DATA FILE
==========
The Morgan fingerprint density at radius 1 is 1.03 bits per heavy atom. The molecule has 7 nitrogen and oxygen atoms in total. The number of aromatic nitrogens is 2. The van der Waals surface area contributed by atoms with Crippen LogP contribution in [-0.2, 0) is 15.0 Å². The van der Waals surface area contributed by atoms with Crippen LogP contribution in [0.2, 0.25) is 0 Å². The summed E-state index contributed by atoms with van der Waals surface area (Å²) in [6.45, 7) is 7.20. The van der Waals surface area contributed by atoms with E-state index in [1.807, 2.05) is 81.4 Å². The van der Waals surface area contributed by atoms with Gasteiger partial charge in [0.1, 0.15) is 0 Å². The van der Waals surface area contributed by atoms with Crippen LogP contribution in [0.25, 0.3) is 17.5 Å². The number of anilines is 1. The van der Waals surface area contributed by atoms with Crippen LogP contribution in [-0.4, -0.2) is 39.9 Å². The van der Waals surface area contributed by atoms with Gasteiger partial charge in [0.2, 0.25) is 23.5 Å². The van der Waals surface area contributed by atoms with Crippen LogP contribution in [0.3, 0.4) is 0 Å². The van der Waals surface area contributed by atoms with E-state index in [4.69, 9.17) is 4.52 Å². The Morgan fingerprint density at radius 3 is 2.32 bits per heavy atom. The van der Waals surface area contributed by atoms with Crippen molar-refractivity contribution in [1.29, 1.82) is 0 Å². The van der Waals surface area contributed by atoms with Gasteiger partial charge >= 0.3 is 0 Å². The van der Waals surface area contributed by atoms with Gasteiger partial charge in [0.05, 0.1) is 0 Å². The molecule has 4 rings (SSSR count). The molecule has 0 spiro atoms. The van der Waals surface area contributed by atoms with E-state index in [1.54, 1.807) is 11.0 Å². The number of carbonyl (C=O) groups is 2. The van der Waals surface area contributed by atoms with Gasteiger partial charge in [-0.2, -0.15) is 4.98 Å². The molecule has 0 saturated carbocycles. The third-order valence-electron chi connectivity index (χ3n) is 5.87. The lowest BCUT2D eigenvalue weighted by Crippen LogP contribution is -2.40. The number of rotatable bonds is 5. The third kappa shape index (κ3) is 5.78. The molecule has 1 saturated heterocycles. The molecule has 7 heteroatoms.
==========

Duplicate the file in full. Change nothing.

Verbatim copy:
The Morgan fingerprint density at radius 1 is 1.03 bits per heavy atom. The molecule has 7 nitrogen and oxygen atoms in total. The number of aromatic nitrogens is 2. The van der Waals surface area contributed by atoms with Crippen LogP contribution in [-0.2, 0) is 15.0 Å². The van der Waals surface area contributed by atoms with Crippen LogP contribution in [0.2, 0.25) is 0 Å². The summed E-state index contributed by atoms with van der Waals surface area (Å²) in [6.45, 7) is 7.20. The van der Waals surface area contributed by atoms with E-state index in [1.807, 2.05) is 81.4 Å². The van der Waals surface area contributed by atoms with Gasteiger partial charge in [0.1, 0.15) is 0 Å². The van der Waals surface area contributed by atoms with Crippen LogP contribution in [0.25, 0.3) is 17.5 Å². The number of anilines is 1. The van der Waals surface area contributed by atoms with Crippen LogP contribution in [-0.4, -0.2) is 39.9 Å². The van der Waals surface area contributed by atoms with Gasteiger partial charge in [0.2, 0.25) is 23.5 Å². The van der Waals surface area contributed by atoms with Crippen LogP contribution in [0.3, 0.4) is 0 Å². The van der Waals surface area contributed by atoms with E-state index in [4.69, 9.17) is 4.52 Å². The Morgan fingerprint density at radius 3 is 2.32 bits per heavy atom. The van der Waals surface area contributed by atoms with Crippen molar-refractivity contribution in [1.29, 1.82) is 0 Å². The van der Waals surface area contributed by atoms with Gasteiger partial charge >= 0.3 is 0 Å². The van der Waals surface area contributed by atoms with Gasteiger partial charge in [0.05, 0.1) is 0 Å². The molecule has 4 rings (SSSR count). The molecule has 0 spiro atoms. The van der Waals surface area contributed by atoms with E-state index in [1.54, 1.807) is 11.0 Å². The number of carbonyl (C=O) groups is 2. The van der Waals surface area contributed by atoms with Gasteiger partial charge in [-0.2, -0.15) is 4.98 Å². The molecule has 0 saturated carbocycles. The third-order valence-electron chi connectivity index (χ3n) is 5.87. The lowest BCUT2D eigenvalue weighted by Crippen LogP contribution is -2.40. The number of rotatable bonds is 5. The third kappa shape index (κ3) is 5.78. The molecule has 1 saturated heterocycles. The molecule has 7 heteroatoms.